Despite health literacy (HL) being recognized as a driver of health-promoting behavior, its influence on the vaccination decision-making process remains unclear. This study summarized current evidence on the association between HL and both intention to vaccinate and vaccination status. We searched PubMed, Scopus, and Web of Science, retrieving observational studies published until January 2022 that used HL-validated tools to investigate the above associations for any vaccine. Quality was assessed using the Newcastle–Ottawa scale. Twenty-one articles were included; of these, six investigated the intention to vaccinate and the remainder vaccination status. Articles on intention looked at SARS-CoV-2 vaccination using heterogeneous HL tools and were of high/fair quality. Vaccination status, mainly for influenza or pneumococcal vaccines, was explored using various HL tools; the quality was generally high. We found inconsistent results across and within vaccine types, with no clear conclusion for either vaccination intention or status. A weak but positive association was reported between a high HL level and influenza vaccination uptake for individuals aged more than 65 years. HL did not seem to significantly influence behavior towards vaccination. Differences in the methods used might explain these results. Further research is needed to investigate the role of HL in the vaccination decision-making process.

The association of health literacy with intention to vaccinate and vaccination status. A systematic review / Siena, L. M.; Isonne, C.; Sciurti, A.; De Blasiis, M. R.; Migliara, G.; Marzuillo, C.; De Vito, C.; Villari, P.; Baccolini, V.. - In: VACCINES. - ISSN 2076-393X. - 10:11(2022), pp. 1-19. [10.3390/vaccines10111832]

The association of health literacy with intention to vaccinate and vaccination status. A systematic review

Siena L. M.;Isonne C.
;
Sciurti A.;De Blasiis M. R.;Migliara G.;Marzuillo C.;De Vito C.;Villari P.;Baccolini V.
2022

Abstract

Despite health literacy (HL) being recognized as a driver of health-promoting behavior, its influence on the vaccination decision-making process remains unclear. This study summarized current evidence on the association between HL and both intention to vaccinate and vaccination status. We searched PubMed, Scopus, and Web of Science, retrieving observational studies published until January 2022 that used HL-validated tools to investigate the above associations for any vaccine. Quality was assessed using the Newcastle–Ottawa scale. Twenty-one articles were included; of these, six investigated the intention to vaccinate and the remainder vaccination status. Articles on intention looked at SARS-CoV-2 vaccination using heterogeneous HL tools and were of high/fair quality. Vaccination status, mainly for influenza or pneumococcal vaccines, was explored using various HL tools; the quality was generally high. We found inconsistent results across and within vaccine types, with no clear conclusion for either vaccination intention or status. A weak but positive association was reported between a high HL level and influenza vaccination uptake for individuals aged more than 65 years. HL did not seem to significantly influence behavior towards vaccination. Differences in the methods used might explain these results. Further research is needed to investigate the role of HL in the vaccination decision-making process.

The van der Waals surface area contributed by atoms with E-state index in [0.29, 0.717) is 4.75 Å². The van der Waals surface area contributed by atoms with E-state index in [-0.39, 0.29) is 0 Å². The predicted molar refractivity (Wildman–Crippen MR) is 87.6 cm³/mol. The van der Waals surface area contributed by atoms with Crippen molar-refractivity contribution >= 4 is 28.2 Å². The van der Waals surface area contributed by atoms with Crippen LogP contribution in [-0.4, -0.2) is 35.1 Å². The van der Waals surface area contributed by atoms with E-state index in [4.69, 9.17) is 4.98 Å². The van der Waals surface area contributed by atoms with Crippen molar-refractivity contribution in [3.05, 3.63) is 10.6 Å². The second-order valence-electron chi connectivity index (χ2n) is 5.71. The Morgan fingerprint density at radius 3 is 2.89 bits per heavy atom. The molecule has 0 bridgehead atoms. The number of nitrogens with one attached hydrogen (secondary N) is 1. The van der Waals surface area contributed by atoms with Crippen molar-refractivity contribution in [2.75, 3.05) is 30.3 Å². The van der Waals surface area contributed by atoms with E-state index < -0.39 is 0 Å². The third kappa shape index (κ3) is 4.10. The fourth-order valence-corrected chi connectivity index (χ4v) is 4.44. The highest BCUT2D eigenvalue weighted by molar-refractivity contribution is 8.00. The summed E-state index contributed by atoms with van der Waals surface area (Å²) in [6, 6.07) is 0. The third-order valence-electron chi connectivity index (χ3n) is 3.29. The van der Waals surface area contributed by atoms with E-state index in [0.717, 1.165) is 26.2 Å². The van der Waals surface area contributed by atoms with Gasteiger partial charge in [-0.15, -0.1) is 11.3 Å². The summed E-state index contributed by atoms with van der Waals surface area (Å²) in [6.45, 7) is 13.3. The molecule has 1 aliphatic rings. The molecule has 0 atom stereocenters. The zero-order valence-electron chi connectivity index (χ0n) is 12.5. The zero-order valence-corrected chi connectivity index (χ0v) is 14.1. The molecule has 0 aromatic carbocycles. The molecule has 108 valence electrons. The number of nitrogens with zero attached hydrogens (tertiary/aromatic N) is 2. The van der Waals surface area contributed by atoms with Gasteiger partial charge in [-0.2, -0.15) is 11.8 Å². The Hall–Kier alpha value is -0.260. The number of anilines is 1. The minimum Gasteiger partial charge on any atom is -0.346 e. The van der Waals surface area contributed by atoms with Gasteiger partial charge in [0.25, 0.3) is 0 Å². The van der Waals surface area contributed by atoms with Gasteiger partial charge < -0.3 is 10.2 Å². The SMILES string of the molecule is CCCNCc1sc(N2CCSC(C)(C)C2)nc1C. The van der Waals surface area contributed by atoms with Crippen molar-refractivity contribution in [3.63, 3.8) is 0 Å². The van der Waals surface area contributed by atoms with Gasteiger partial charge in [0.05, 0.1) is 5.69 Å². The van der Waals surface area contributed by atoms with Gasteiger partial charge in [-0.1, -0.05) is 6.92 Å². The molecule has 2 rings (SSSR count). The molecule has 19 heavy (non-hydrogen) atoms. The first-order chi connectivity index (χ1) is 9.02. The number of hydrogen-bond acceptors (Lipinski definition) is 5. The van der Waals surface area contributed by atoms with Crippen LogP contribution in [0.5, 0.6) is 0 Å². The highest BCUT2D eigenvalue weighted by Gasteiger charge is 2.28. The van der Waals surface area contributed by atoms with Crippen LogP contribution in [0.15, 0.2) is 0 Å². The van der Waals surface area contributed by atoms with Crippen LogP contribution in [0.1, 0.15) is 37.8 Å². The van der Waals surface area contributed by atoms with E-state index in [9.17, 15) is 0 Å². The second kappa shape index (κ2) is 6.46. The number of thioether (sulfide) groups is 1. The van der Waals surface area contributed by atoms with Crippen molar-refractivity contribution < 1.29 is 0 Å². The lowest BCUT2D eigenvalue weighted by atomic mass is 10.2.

health literacy; systematic review; vaccination; vaccine
01 Pubblicazione su rivista::01g Articolo di rassegna (Review)
The association of health literacy with intention to vaccinate and vaccination status. A systematic review / Siena, L. M.; Isonne, C.; Sciurti, A.; De Blasiis, M. R.; Migliara, G.; Marzuillo, C.; De Vito, C.; Villari, P.; Baccolini, V.. - In: VACCINES. - ISSN 2076-393X. - 10:11(2022), pp. 1-19. [10.3390/vaccines10111832]
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Utilizza questo identificativo per citare o creare un link a questo documento: https://hdl.handle.net/11573/1661381
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